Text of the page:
This is for a few reasons. Firstly, the big monopolies we use and rely on every day are talking a lot more publicly about it, but in the electronics world, we are starting to see a lot more dedicated semiconductor devices being released. Intel's Movidius, Google's TPU2 and similar AI / Deep Learning hardware accelerators were released in 2017, and within the last month or two ARM have announced the release of ML-optimized processor IP which we can expect to see in hard silicon by the end of the year or early 2019.
What we are beginning to see is that this hardware is getting into the hands of engineers and inventors and this generally sets a lot of minds on the topic, and by capillary effect, the rest of society. But for you and me in the PCB end of the electronics business, it means two things: a surge in unique designs as ML applications like vision and smart sensor networks proliferate and increase acceptance of machine learning-based algorithms in CAD.
This is one reason I've been writing lately about the evolution of AI/ML for routing and PCB design - it's not exactly a new application of Neural Networks, but it's now a time when we have the necessary computing resources to make it work well, really well, and be able to dynamically improve by continuous learning.
What do you see on the horizon?
On the horizon I see the application of Machine Learning not only to basic component placement and layout on the design side, but extensive use in predicting supply chain issues, DFM / DFA.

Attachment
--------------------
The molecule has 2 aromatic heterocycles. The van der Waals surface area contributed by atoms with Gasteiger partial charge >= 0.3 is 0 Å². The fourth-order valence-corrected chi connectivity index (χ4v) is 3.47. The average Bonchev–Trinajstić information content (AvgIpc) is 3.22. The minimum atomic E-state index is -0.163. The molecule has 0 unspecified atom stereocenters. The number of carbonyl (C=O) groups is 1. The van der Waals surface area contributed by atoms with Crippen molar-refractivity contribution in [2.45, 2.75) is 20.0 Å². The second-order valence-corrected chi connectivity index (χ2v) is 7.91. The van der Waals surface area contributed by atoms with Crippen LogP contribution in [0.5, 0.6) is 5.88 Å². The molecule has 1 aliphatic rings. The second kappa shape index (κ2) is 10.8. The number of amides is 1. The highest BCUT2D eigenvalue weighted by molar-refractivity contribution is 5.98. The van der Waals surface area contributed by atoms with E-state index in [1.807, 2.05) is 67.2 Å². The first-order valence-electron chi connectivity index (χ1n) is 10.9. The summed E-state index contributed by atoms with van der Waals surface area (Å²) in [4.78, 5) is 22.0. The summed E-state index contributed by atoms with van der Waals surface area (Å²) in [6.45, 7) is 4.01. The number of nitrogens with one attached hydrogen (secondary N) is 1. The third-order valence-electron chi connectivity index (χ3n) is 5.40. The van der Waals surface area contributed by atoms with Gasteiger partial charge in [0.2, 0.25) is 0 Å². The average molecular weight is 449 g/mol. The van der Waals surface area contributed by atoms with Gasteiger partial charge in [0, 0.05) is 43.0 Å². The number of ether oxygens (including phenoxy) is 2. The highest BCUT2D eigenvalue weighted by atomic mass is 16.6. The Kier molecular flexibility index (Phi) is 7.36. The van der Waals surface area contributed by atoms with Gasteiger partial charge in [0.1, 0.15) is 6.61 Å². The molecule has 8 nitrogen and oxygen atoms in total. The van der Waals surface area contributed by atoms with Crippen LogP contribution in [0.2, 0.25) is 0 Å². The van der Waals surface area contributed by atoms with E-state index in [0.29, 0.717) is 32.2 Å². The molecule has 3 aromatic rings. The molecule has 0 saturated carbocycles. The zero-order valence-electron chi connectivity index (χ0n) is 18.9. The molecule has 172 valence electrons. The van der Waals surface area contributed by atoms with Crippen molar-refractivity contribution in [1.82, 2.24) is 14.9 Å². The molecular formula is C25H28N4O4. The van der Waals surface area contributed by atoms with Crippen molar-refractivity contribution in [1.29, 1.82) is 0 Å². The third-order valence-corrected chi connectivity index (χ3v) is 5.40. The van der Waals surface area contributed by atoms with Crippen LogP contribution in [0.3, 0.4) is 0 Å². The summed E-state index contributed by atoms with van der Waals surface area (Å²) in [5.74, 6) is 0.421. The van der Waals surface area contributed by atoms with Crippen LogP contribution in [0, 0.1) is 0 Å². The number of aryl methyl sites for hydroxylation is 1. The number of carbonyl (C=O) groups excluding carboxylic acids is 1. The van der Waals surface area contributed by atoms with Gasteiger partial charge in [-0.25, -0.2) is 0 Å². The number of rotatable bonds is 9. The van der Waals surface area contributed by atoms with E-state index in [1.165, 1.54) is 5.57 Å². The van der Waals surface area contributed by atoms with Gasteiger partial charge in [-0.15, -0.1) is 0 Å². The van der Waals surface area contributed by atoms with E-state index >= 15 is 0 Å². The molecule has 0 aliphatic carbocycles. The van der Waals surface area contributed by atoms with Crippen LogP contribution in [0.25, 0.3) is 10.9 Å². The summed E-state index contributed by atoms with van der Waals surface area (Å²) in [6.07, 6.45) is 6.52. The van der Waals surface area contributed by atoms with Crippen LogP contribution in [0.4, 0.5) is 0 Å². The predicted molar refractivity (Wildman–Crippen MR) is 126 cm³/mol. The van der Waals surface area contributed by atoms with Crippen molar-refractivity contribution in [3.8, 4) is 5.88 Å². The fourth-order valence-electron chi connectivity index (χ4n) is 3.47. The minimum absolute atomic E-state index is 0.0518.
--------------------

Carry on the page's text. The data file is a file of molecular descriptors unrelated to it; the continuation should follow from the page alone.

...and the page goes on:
Technology-wise I see 3D printed PCB prototyping becoming more mainstream as competitors enter the market and drive costs lower, and along a similar vein 3D MID (molded interconnect devices) should become more accessible and have additional conductive layers made possible, with smaller trace geometries. So far, the tools available for designing these MIDs are not up to par with regular PCB design tools but as the demand increases the tools will be made available to make it a pleasant design experience. There's certainly no shortage of innovation projects available for us to choose from!
Ben Jordan is a leading EDA Product Marketer with Altium. He started his quest for knowledge in electronics as an 8-year-old with a Dick Smith "Funway 2" book and a soldering iron. He obtained his Computer Systems Engineering degree from the University of Southern Queensland with first class honors, and has a deep passion for electronics design, PCB, embedded systems and guitar.
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